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Topic: Continuous Servo for Projector Screen (Read 60 times) previous topic - next topic

pequnio3

I believe I bought a continuous rotation servo (http://osepp.com/wp-content/uploads/2012/09/LS-8101F_datasheet.pdf).  However I have some questions about the servo's capabilities.

I'm working on creating an automated projector screen.  The screen will roll up and down.  The servo will roll the screen up and down connected to a long metal rod the screen is attached to.  At the bottom of the screen is another rod that keeps the screen taught and straight.  The weight of screen+metal rod is ~5lbs, however the top rod is only 1inch, so its about 2.8kg-cm in torque pulling the top rod down.

The servo can do 12kg-cm, which is great when pulling the screen up.  In addition the natural torque of the servo is good enough to hold the rod in place when off. 

When I set pulsewidth to ~1500ms, the servo it stops in its location (yay).  However 1500ms pulsewidth leads to the servo speed to be slow, but also seems as though no juice is going through it because I can manually turn the servo when pulsewidth = 1500ms.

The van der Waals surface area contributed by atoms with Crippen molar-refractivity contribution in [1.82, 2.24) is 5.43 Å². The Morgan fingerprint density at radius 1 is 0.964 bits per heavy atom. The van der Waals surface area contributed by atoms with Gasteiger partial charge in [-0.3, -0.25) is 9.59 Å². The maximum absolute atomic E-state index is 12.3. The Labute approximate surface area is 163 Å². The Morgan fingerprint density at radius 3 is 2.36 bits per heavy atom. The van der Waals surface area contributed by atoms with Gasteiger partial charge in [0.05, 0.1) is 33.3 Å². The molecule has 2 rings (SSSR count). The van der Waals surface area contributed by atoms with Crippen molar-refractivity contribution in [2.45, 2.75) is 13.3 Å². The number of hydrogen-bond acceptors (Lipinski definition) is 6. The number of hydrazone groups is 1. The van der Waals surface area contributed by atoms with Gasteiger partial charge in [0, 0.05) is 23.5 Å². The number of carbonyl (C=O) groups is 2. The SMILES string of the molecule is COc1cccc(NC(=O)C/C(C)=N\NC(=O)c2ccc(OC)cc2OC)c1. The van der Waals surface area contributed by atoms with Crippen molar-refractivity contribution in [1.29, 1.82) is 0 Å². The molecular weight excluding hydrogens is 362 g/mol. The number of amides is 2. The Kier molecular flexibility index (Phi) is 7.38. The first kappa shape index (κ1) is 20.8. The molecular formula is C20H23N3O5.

In addition, when I lower the screen with my servo slowly moving VERY slowly forward (pw=1502ms) the weight of the rod/screen unravels as though it were in a free-fall.  I thought since setting speed to 1520, the servo would slowly turn, but also hold the weight.

- Is this the way a continuous servo should operate?
- Any suggestions for how to move my screen up and down at a controlled rate and also keep it from moving when the motor/servo is off?

knut_ny

use a motor with gear and low RPM. microswitches to detect ends.
The servomotor have no holding torque when off.
Ny

Robin2

I think your problem is that a continuous rotation servo is not really a servo. When you send a 1500usec pulse it thinks it is at the correct location and that there is no need to apply force to stay there. With a proper servo it immediately knows it is not at the correct location when you try to move the servo arm - so it resists the motion.

If the servo is fast enough you could have it drive the screen through a worm gear which will prevent slippage. The servo has the advantage that it has the motor driver inside it.

Otherwise you will need a small DC motor, worm gearbox and a motor driver board.

...R

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